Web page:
Ban On Dog Shock Collar Sales Proposed In State

Assemblywoman Linda Rosenthal, D-New York City, is pictured at far right during a news conference urging Gov. Kathy Hochul to sign legislation banning puppy mills in New York state. Rosenthal has also introduced legislation that would ban the sale of shock collars for dogs in New York state. Submitted photo

Shock collars for dogs may soon be a thing of the past in New York state.

Assemblywoman Linda Rosenthal, D-New York City, has introduced A.10700 to ban the sale of the devices. Shock collars send an electric current through contact points in the collar into a dog’s neck in an attempt to curb excessive barking, jumping or other unwanted behaviors.

Rosenthal noted that other countries have already banned shock collars, including Denmark, Norway, Sweden, Switzerland and Germany.

“This legislation would make New York state the first in the nation to ban the sale of electric shock dog collars,” Rosenthal wrote in her legislative memorandum.

Petco stopped selling shock collars both in its stores and online in 2020, the first major pet products chain to do so. According to CNN Business, the collars had accounted for roughly $10 million in annual sales for Petco.

The company cited a 2020 survey by Edelman Intelligence that showed increasing concerns pet owners had with shock collars, including 70% of dog owners who said they felt shock collars had a negative impact on their pet’s emotional or mental well-being. Another 69% of dog owners considered shock collars a cruel training method while 71% of dog owners said there should be limitations on the retail sale of shock collars to prevent human error or abuse. More than half of poll respondents (51%) said shock collars should only really be used by professionally trained dog trainers.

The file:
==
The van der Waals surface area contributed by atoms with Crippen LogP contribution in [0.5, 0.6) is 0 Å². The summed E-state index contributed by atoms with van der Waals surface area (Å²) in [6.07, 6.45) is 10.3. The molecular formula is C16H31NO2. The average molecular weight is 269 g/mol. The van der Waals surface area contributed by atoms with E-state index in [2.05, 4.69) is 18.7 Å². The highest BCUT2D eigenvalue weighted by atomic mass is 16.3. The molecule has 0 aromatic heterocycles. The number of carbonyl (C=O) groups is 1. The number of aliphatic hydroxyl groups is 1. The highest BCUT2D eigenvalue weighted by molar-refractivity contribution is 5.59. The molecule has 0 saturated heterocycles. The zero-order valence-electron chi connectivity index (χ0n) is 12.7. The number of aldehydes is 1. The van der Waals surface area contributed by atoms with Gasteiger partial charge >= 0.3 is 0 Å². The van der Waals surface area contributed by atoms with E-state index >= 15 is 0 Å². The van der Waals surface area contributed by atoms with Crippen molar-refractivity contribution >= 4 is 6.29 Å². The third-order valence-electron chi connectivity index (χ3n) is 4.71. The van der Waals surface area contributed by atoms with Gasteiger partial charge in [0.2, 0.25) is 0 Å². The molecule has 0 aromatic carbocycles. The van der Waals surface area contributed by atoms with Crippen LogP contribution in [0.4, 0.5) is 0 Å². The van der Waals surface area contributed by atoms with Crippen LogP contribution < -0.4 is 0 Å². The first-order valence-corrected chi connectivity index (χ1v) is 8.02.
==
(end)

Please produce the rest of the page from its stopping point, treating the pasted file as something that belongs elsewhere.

“Electricity may be critical to powering your microwave, but it has no role for the average pet parent training their dog,” said Petco CEO Ron Coughlin when announcing the company’s decision. “Shock collars have been shown to increase fear, anxiety and stress in dogs, and we believe there’s a better way — positive reinforcement training. As a health and wellness company, our mission is focused on improving pet lives and we think selling shock collars does the opposite. It’s our responsibility to ensure that we, and others, aren’t putting potentially harmful products in the wrong hands.”

Rosenthal is also pushing Gov. Kathy Hochul to sign legislation (A.4823/S.1130) that would ban the sale of dogs, cats and rabbits in pet stores statewide. The legislation, once it is signed into law, will prohibit pet stores from selling dogs, cats and rabbits, and will instead allow them to make space available to show animals that are available for adoption. There are around 60 pet stores that sell live animals in operation in New York, with 20 more having closed within the last two years.


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